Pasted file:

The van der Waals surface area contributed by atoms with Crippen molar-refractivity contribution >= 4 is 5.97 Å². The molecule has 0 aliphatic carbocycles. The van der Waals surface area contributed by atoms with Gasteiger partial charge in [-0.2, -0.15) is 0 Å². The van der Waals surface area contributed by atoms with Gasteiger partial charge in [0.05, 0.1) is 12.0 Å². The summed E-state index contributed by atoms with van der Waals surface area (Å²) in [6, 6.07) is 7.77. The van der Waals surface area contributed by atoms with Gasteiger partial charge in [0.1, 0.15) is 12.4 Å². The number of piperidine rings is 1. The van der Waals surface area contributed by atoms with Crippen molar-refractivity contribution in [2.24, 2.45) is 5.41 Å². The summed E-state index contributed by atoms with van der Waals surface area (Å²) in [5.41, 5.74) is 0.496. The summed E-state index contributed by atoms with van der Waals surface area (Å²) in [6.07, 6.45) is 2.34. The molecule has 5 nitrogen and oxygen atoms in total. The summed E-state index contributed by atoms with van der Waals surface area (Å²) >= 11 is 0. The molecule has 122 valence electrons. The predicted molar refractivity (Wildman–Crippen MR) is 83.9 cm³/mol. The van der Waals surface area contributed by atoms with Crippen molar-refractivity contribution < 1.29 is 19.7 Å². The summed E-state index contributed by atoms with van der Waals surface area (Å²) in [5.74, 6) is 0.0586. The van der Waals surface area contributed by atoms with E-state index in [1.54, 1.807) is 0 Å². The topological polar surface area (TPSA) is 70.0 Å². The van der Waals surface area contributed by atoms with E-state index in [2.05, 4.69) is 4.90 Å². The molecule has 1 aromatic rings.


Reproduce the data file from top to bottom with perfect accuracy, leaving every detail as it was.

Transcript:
The van der Waals surface area contributed by atoms with Crippen molar-refractivity contribution >= 4 is 5.97 Å². The molecule has 0 aliphatic carbocycles. The van der Waals surface area contributed by atoms with Gasteiger partial charge in [-0.2, -0.15) is 0 Å². The van der Waals surface area contributed by atoms with Gasteiger partial charge in [0.05, 0.1) is 12.0 Å². The summed E-state index contributed by atoms with van der Waals surface area (Å²) in [6, 6.07) is 7.77. The van der Waals surface area contributed by atoms with Gasteiger partial charge in [0.1, 0.15) is 12.4 Å². The number of piperidine rings is 1. The van der Waals surface area contributed by atoms with Crippen molar-refractivity contribution in [2.24, 2.45) is 5.41 Å². The summed E-state index contributed by atoms with van der Waals surface area (Å²) in [5.41, 5.74) is 0.496. The summed E-state index contributed by atoms with van der Waals surface area (Å²) in [6.07, 6.45) is 2.34. The molecule has 5 nitrogen and oxygen atoms in total. The summed E-state index contributed by atoms with van der Waals surface area (Å²) >= 11 is 0. The molecule has 122 valence electrons. The predicted molar refractivity (Wildman–Crippen MR) is 83.9 cm³/mol. The van der Waals surface area contributed by atoms with Crippen molar-refractivity contribution < 1.29 is 19.7 Å². The summed E-state index contributed by atoms with van der Waals surface area (Å²) in [5.74, 6) is 0.0586. The van der Waals surface area contributed by atoms with E-state index in [1.54, 1.807) is 0 Å². The topological polar surface area (TPSA) is 70.0 Å². The van der Waals surface area contributed by atoms with E-state index in [2.05, 4.69) is 4.90 Å². The molecule has 1 aromatic rings.